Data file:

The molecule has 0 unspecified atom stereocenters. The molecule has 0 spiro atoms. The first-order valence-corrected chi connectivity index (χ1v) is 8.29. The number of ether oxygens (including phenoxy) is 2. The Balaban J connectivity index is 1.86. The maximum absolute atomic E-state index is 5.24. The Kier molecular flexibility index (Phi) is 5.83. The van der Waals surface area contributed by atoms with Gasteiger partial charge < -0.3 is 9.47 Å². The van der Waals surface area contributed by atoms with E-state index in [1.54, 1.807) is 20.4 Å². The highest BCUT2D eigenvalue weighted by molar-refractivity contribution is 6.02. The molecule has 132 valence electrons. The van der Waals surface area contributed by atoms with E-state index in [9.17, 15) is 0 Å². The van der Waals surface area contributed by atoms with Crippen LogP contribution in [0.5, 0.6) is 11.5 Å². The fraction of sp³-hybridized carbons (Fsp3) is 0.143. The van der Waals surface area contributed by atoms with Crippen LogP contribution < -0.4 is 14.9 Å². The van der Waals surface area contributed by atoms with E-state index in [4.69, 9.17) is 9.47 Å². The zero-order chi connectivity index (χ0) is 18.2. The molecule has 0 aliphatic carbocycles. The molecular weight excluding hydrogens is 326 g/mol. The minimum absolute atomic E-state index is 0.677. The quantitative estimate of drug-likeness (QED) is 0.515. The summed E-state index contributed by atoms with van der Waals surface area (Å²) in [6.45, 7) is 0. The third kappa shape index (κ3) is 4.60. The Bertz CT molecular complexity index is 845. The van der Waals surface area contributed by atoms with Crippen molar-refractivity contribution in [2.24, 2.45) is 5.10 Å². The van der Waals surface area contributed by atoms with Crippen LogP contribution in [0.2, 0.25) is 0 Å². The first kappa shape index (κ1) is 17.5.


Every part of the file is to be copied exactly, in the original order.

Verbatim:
The molecule has 0 unspecified atom stereocenters. The molecule has 0 spiro atoms. The first-order valence-corrected chi connectivity index (χ1v) is 8.29. The number of ether oxygens (including phenoxy) is 2. The Balaban J connectivity index is 1.86. The maximum absolute atomic E-state index is 5.24. The Kier molecular flexibility index (Phi) is 5.83. The van der Waals surface area contributed by atoms with Gasteiger partial charge < -0.3 is 9.47 Å². The van der Waals surface area contributed by atoms with E-state index in [1.54, 1.807) is 20.4 Å². The highest BCUT2D eigenvalue weighted by molar-refractivity contribution is 6.02. The molecule has 132 valence electrons. The van der Waals surface area contributed by atoms with E-state index in [9.17, 15) is 0 Å². The van der Waals surface area contributed by atoms with Crippen LogP contribution in [0.5, 0.6) is 11.5 Å². The fraction of sp³-hybridized carbons (Fsp3) is 0.143. The van der Waals surface area contributed by atoms with Crippen LogP contribution < -0.4 is 14.9 Å². The van der Waals surface area contributed by atoms with E-state index in [4.69, 9.17) is 9.47 Å². The zero-order chi connectivity index (χ0) is 18.2. The molecule has 0 aliphatic carbocycles. The molecular weight excluding hydrogens is 326 g/mol. The minimum absolute atomic E-state index is 0.677. The quantitative estimate of drug-likeness (QED) is 0.515. The summed E-state index contributed by atoms with van der Waals surface area (Å²) in [6.45, 7) is 0. The third kappa shape index (κ3) is 4.60. The Bertz CT molecular complexity index is 845. The van der Waals surface area contributed by atoms with Crippen molar-refractivity contribution in [2.24, 2.45) is 5.10 Å². The van der Waals surface area contributed by atoms with Crippen LogP contribution in [0.2, 0.25) is 0 Å². The first kappa shape index (κ1) is 17.5.